CAROLINE WEST-MEADS: His new girlfriend is a heavy cocaine user
Q My son, a lovely, caring young man of 21, has a girlfriend who we are not keen on.
They’ve been together a few months. She’s very needy but also overconfident and boastful. She is always bragging about how successful her parents are, how well her brother is doing at his elite school and so on.
We believe she has had a lot of issues in her past but we don’t know what those are.
However, recently we discovered that this girl takes a great deal of cocaine. I understand from a friend of theirs that she has even carried the drug abroad when she and my son have been on holiday together.
Q My son, a lovely, caring young man of 21, has a girlfriend who we are not keen on. They’ve been together a few months. She’s very needy but also overconfident and boastful
They are intending to travel to Southeast Asia next year, which fills me with dread. My son is no longer speaking to his friends because they can’t stand this girl.
My husband and I went to their flat to see if we could find evidence of drugs – it was filthy.
I’m at a loss because he thinks he’s in love. I’ve asked him to come over to see us, but don’t know how to tackle the problem because I know he’ll be on the defensive.
A This is very upsetting and scary for you. I am sure that you are also worried in case your son is taking cocaine.
I hope (because she sounds like a nightmare) that this will not be a long-term relationship.
As your son is very caring, he is perhaps drawn to her vulnerability. This neediness alongside her apparent arrogance may sound like an unusual combination, but often people who seem full of themselves and their achievements are masking a deep underlying insecurity.
They fear no one will like them, so they overexaggerate their accomplishments thinking it will make them more popular (whereas often it has the opposite effect).
So you are right to tread very gently and to talk to him nonjudgmentally. It is important not to be critical of her because, as you suggest, he is likely to get defensive. Say simply that you are concerned because you know she takes cocaine.
People use drugs to fill an emotional void, so explain that you know she must be very unhappy and that you are concerned about the effect that her drug use will have on them both.
Ask him if he finds her cocaine-taking upsetting or difficult and say that you would like to help. Suggest that he contacts talktofrank.com or adfam.org.uk for advice on supporting her in tackling her addiction. (They would also be very useful sources for you, your husband and your son’s friends in knowing how to talk to him.)
Explain your fears about him travelling abroad and ask if he knows about the dangers he might face. As you know, the penalties if caught carrying drugs to some countries in Southeast Asia are extremely severe.
I’M WORRIED ABOUT FRIENDS MEETING MY NEW MAN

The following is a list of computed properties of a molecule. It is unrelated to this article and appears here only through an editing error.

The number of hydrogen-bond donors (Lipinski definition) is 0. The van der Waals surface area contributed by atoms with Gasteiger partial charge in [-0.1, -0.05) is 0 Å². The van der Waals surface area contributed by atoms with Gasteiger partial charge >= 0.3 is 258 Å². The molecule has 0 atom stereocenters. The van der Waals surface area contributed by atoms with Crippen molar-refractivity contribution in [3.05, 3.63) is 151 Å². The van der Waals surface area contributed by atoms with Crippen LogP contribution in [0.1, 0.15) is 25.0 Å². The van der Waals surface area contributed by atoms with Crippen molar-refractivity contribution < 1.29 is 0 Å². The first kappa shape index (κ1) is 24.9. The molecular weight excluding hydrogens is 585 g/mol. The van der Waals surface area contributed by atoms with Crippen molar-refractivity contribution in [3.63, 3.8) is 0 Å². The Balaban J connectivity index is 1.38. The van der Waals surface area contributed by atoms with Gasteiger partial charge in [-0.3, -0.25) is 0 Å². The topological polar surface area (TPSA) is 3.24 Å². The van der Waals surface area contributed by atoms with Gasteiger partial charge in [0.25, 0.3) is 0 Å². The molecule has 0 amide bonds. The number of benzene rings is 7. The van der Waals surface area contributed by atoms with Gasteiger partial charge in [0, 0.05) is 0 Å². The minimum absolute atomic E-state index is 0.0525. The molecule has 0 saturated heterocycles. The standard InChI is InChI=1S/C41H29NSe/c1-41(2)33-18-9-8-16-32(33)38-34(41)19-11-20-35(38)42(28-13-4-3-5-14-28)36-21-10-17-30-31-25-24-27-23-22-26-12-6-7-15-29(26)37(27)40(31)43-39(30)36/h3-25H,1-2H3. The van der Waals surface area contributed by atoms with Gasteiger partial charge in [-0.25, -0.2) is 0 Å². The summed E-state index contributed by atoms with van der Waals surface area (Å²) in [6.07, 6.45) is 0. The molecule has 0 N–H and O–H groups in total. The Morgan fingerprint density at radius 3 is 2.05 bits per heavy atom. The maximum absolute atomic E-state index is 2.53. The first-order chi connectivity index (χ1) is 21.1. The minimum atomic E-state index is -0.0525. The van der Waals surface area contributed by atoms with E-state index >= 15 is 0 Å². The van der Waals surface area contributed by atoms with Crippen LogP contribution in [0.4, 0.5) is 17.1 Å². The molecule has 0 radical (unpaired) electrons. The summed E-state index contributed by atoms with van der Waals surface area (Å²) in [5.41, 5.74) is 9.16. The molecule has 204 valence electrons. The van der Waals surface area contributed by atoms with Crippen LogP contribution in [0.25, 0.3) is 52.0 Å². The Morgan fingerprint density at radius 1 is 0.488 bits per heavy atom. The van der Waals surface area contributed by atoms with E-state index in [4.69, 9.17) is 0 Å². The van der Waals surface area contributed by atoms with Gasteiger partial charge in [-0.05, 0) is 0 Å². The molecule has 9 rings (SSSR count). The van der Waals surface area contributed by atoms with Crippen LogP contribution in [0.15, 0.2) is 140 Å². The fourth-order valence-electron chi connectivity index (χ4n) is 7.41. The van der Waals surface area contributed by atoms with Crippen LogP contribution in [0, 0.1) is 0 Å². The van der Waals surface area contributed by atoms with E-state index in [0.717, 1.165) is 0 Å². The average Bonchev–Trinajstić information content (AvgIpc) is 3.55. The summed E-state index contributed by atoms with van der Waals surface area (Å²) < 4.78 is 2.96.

Q After a bitter divorce four years ago from a man who constantly belittled me, I have fallen head over heels in love. My new partner of seven months is everything my husband wasn’t – kind, thoughtful, funny and fantastic in bed.
My adult children like him a great deal. However, there is one problem, and I hate myself for even thinking this way: we’re from very different backgrounds.
I’ve always been a career-orientated professional, as was my husband. My friends are similar to me and have affluent lifestyles.
However, my lovely new man left school at 16, has always worked in manual jobs and has never wanted a career.
It doesn’t matter to me, but now some of my friends want to meet him and I’m worried that they won’t get on with each other or have anything in common.
Q After a bitter divorce four years ago from a man who constantly belittled me, I have fallen head over heels in love. However, there is one problem, and I hate myself for even thinking this way: we’re from very different backgrounds
A Try not to hate yourself as that just eats up your energy. It is natural to be worried about how a new partner will get on with your friends because they have probably been important to you for a long time and now so is he.
Of course it might be difficult initially because people are often more comfortable with the familiar. However, I think too much emphasis is put on careers and achievement as a way of defining someone.
As you have discovered through your husband, being a successful professional doesn’t always equal nice or kind.
What your friends and your new man have in common is wanting the best for you. Unless your friends are shallow individuals (in which case why are they still your friends?)
I’m sure that all will be fine. He’s already been accepted by your children, which is the most important test.
- If you have a problem, write to Caroline West-Meads at YOU, 9 Derry Street, London W8 5HY, or email [email protected]. You can follow Caroline on Twitter @Ask_Caroline_
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